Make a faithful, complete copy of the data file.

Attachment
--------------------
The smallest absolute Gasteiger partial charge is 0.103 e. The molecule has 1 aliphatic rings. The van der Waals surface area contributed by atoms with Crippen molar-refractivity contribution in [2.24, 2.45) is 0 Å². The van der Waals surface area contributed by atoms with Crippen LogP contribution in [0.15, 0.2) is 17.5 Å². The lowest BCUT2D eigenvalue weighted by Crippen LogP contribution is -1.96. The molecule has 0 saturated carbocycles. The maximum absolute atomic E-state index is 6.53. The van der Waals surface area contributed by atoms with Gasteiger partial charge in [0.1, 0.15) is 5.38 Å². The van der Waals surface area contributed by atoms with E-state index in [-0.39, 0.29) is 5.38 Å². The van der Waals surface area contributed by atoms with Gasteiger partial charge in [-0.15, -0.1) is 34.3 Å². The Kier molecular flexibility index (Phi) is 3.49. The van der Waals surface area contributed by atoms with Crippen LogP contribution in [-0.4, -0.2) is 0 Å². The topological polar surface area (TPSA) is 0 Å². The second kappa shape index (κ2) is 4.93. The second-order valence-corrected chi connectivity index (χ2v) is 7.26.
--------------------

The smallest absolute Gasteiger partial charge is 0.103 e. The molecule has 1 aliphatic rings. The van der Waals surface area contributed by atoms with Crippen molar-refractivity contribution in [2.24, 2.45) is 0 Å². The van der Waals surface area contributed by atoms with Crippen LogP contribution in [0.15, 0.2) is 17.5 Å². The lowest BCUT2D eigenvalue weighted by Crippen LogP contribution is -1.96. The molecule has 0 saturated carbocycles. The maximum absolute atomic E-state index is 6.53. The van der Waals surface area contributed by atoms with Gasteiger partial charge in [0.1, 0.15) is 5.38 Å². The van der Waals surface area contributed by atoms with E-state index in [-0.39, 0.29) is 5.38 Å². The van der Waals surface area contributed by atoms with Gasteiger partial charge in [-0.15, -0.1) is 34.3 Å². The Kier molecular flexibility index (Phi) is 3.49. The van der Waals surface area contributed by atoms with Crippen LogP contribution in [-0.4, -0.2) is 0 Å². The topological polar surface area (TPSA) is 0 Å². The second kappa shape index (κ2) is 4.93. The second-order valence-corrected chi connectivity index (χ2v) is 7.26.